Himatangi aerial feedlines

By Rex Johnson

Rex Johnson

From installation in 1953, Himatangi Radio was designed for the majority of transmitters to use open-wire 600 ohm balanced feeders for transferring (feeding) RF energy to antennas.

Himatangi Radio aerial farm

Himatangi Radio aerial farm showing the complex maze of feeders, aerials, staywires and aerial switches, c1970s. Photo: Chief Technician Collection, provided by Jon Asmus

The RF output from 600 ohm transmitters appeared on top of each transmitter on a set of insulators. From there the open-wire feeders led up to roof level where they connected to a pair of ‘feed-through’ bolts mounted on insulating pyrex bowls.

Philips transmitter aerial feeders, spark gaps and fluorescent tubes

Philips transmitter aerial feeders, spark gaps and fluorescent tubes, c1980s. Photo: Jon Asmus

Below the bowls were mounted lightning arrestor spark gaps and fluorescent tubes. The tubes were an indicator device for technicians as they would be excited by the RF energy in the feeder and consequently would flash in time to CW (Morse code) keying, or would flicker brightly for FSK or sideband transmissions.

Feeder poles carrying RF energy out into the aerial farm at Himatangi Radio

Feeder poles carrying RF energy out into the aerial farm at Himatangi Radio, c1970s. Photo: Rex Johnson

Once outside via the feed-through bolts, the feeders were carried on a set of ‘feeder poles’ out to aerial switches and aerials.

Redifon transmitters for Chatham Islands and Raoul Island at Himatangi Radio, c1970

Redifon transmitters for Chatham Islands and Raoul Island at Himatangi Radio used coaxial feedline, c1980s. Photo: Jon Asmus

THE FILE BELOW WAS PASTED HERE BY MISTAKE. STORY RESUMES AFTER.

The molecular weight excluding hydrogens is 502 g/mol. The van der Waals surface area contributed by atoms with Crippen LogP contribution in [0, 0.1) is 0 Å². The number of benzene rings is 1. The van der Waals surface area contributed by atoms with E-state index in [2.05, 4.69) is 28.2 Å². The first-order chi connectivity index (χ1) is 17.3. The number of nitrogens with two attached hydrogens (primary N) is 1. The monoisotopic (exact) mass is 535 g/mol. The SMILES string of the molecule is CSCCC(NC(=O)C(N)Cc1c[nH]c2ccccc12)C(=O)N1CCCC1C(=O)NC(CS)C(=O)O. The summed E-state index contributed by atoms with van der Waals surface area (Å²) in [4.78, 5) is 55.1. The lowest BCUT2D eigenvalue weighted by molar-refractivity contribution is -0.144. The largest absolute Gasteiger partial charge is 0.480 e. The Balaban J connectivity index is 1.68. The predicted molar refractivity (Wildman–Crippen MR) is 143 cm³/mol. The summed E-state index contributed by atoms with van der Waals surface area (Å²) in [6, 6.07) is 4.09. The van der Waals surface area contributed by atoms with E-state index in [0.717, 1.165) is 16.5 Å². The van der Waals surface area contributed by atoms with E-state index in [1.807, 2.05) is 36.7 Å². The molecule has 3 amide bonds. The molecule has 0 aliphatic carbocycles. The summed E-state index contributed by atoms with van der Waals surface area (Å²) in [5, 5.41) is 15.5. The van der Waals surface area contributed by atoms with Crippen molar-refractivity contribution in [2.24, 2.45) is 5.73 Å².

The alternative to open-wire feed transmitters were coaxial feed transmitters. Two coax-feeder Redifon transmitters were installed at Himatangi pre-1970.

Harris and Collins coax-feed transmitters at Himatangi Radio

Harris and Collins coax-feed transmitters at Himatangi Radio, c1980s. Photo: Jon Asmus

From about 1973 two Collins and two Harris transmitters were installed which used coaxial feeders.

Feeder ‘Baluns’

Arrangements were made to ensure the mix of open-wire and coaxial feeds did not limit the ability of transmitters to access the most appropriate aerials.

The Redifon coaxial feeds went to ‘baluns’ (balanced to unbalanced transformers) which converted the transmitter’s unbalanced coaxial feed to a balanced 600 ohm output. This meant these transmitters could use the radio station’s existing open-wire feeder services the same as other balanced-output transmitters.

A coax ‘unbalanced’ feed had the outer screen of the cable at earth potential. The balanced open wire feeders were not earthed but carried equal energy (were balanced with respect to earth) on both feed wires.

The two Collins and two Harris transmitters used baluns to allow them to access open-wire feeder services when required.

STC DS12 transmitter with blue balun on top

STC DS12 transmitter with blue balun on top, c1970s. Photo: Rex Johnson

By the 1980s there were enough coaxial feeder services installed that baluns were being used the other way around. This meant the balanced output of an open-wire transmitter was fed into a balun whose output was coaxial and was connected to the rest of the coaxial feed services.

STC DS12 transmitter with black balun mounted on adjacent wall

STC DS12 transmitter with black balun mounted on adjacent wall, c1980s. Photo: Jon Asmus